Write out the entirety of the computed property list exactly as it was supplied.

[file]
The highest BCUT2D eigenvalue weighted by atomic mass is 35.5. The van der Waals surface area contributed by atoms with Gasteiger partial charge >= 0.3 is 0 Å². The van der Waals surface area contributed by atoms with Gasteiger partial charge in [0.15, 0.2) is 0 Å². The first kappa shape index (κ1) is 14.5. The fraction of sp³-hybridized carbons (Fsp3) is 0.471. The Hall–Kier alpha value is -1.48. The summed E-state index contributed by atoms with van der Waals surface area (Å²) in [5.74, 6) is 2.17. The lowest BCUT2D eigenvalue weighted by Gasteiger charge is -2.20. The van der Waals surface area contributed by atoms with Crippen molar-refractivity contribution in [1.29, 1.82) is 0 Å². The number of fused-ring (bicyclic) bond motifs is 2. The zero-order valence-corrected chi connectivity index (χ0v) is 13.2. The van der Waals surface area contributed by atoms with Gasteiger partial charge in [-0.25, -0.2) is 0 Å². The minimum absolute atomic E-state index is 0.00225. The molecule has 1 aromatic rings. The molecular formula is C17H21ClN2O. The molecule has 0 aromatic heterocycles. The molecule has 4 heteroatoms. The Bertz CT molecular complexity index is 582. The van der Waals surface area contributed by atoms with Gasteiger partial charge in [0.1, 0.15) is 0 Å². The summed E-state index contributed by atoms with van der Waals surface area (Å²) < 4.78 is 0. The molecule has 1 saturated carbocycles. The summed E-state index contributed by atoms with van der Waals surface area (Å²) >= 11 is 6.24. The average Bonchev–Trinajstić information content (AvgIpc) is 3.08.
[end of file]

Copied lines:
The highest BCUT2D eigenvalue weighted by atomic mass is 35.5. The van der Waals surface area contributed by atoms with Gasteiger partial charge >= 0.3 is 0 Å². The van der Waals surface area contributed by atoms with Gasteiger partial charge in [0.15, 0.2) is 0 Å². The first kappa shape index (κ1) is 14.5. The fraction of sp³-hybridized carbons (Fsp3) is 0.471. The Hall–Kier alpha value is -1.48. The summed E-state index contributed by atoms with van der Waals surface area (Å²) in [5.74, 6) is 2.17. The lowest BCUT2D eigenvalue weighted by Gasteiger charge is -2.20. The van der Waals surface area contributed by atoms with Crippen molar-refractivity contribution in [1.29, 1.82) is 0 Å². The number of fused-ring (bicyclic) bond motifs is 2. The zero-order valence-corrected chi connectivity index (χ0v) is 13.2. The van der Waals surface area contributed by atoms with Gasteiger partial charge in [-0.25, -0.2) is 0 Å². The minimum absolute atomic E-state index is 0.00225. The molecule has 1 aromatic rings. The molecular formula is C17H21ClN2O. The molecule has 0 aromatic heterocycles. The molecule has 4 heteroatoms. The Bertz CT molecular complexity index is 582. The van der Waals surface area contributed by atoms with Gasteiger partial charge in [0.1, 0.15) is 0 Å². The summed E-state index contributed by atoms with van der Waals surface area (Å²) < 4.78 is 0. The molecule has 1 saturated carbocycles. The summed E-state index contributed by atoms with van der Waals surface area (Å²) >= 11 is 6.24. The average Bonchev–Trinajstić information content (AvgIpc) is 3.08.